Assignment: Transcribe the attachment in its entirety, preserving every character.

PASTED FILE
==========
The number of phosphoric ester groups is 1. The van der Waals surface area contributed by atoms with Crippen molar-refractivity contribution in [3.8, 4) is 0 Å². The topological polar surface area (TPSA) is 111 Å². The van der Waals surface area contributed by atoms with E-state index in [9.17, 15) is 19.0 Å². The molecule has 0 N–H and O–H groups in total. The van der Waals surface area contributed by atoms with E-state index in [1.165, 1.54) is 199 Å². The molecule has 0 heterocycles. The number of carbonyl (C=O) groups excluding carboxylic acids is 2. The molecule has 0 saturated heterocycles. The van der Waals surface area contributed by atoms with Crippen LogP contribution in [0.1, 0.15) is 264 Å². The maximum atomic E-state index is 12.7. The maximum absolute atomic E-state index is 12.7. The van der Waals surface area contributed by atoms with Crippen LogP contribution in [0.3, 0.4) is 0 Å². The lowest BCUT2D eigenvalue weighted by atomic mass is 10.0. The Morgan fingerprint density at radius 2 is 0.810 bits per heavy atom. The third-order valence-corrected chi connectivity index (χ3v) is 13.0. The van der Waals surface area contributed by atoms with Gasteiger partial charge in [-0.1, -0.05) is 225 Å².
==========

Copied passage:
The number of phosphoric ester groups is 1. The van der Waals surface area contributed by atoms with Crippen molar-refractivity contribution in [3.8, 4) is 0 Å². The topological polar surface area (TPSA) is 111 Å². The van der Waals surface area contributed by atoms with E-state index in [9.17, 15) is 19.0 Å². The molecule has 0 N–H and O–H groups in total. The van der Waals surface area contributed by atoms with E-state index in [1.165, 1.54) is 199 Å². The molecule has 0 heterocycles. The number of carbonyl (C=O) groups excluding carboxylic acids is 2. The molecule has 0 saturated heterocycles. The van der Waals surface area contributed by atoms with Crippen LogP contribution in [0.1, 0.15) is 264 Å². The maximum atomic E-state index is 12.7. The maximum absolute atomic E-state index is 12.7. The van der Waals surface area contributed by atoms with Crippen LogP contribution in [0.3, 0.4) is 0 Å². The lowest BCUT2D eigenvalue weighted by atomic mass is 10.0. The Morgan fingerprint density at radius 2 is 0.810 bits per heavy atom. The third-order valence-corrected chi connectivity index (χ3v) is 13.0. The van der Waals surface area contributed by atoms with Gasteiger partial charge in [-0.1, -0.05) is 225 Å².